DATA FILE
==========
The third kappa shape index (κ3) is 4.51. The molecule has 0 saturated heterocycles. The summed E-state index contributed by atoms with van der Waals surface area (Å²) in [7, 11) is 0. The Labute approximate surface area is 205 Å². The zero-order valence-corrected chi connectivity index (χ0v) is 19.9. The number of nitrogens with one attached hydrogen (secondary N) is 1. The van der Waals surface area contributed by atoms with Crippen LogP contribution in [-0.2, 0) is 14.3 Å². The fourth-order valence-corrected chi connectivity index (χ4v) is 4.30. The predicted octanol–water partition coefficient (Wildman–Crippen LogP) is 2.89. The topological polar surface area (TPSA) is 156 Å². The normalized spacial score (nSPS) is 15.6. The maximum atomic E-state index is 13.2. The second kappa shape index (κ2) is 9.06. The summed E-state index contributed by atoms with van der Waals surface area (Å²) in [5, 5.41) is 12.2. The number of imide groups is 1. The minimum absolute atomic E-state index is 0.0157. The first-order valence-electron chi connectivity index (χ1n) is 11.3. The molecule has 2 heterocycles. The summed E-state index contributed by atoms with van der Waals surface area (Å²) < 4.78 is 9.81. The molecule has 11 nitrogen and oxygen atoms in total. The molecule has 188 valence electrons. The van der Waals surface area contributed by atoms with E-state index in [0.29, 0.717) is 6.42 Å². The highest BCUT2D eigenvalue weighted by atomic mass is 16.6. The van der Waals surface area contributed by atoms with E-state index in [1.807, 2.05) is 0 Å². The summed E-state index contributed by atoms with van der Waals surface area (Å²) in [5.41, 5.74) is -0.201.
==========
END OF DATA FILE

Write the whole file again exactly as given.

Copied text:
The third kappa shape index (κ3) is 4.51. The molecule has 0 saturated heterocycles. The summed E-state index contributed by atoms with van der Waals surface area (Å²) in [7, 11) is 0. The Labute approximate surface area is 205 Å². The zero-order valence-corrected chi connectivity index (χ0v) is 19.9. The number of nitrogens with one attached hydrogen (secondary N) is 1. The van der Waals surface area contributed by atoms with Crippen LogP contribution in [-0.2, 0) is 14.3 Å². The fourth-order valence-corrected chi connectivity index (χ4v) is 4.30. The predicted octanol–water partition coefficient (Wildman–Crippen LogP) is 2.89. The topological polar surface area (TPSA) is 156 Å². The normalized spacial score (nSPS) is 15.6. The maximum atomic E-state index is 13.2. The second kappa shape index (κ2) is 9.06. The summed E-state index contributed by atoms with van der Waals surface area (Å²) in [5, 5.41) is 12.2. The number of imide groups is 1. The minimum absolute atomic E-state index is 0.0157. The first-order valence-electron chi connectivity index (χ1n) is 11.3. The molecule has 2 heterocycles. The summed E-state index contributed by atoms with van der Waals surface area (Å²) < 4.78 is 9.81. The molecule has 11 nitrogen and oxygen atoms in total. The molecule has 188 valence electrons. The van der Waals surface area contributed by atoms with E-state index in [0.29, 0.717) is 6.42 Å². The highest BCUT2D eigenvalue weighted by atomic mass is 16.6. The van der Waals surface area contributed by atoms with E-state index in [1.807, 2.05) is 0 Å². The summed E-state index contributed by atoms with van der Waals surface area (Å²) in [5.41, 5.74) is -0.201.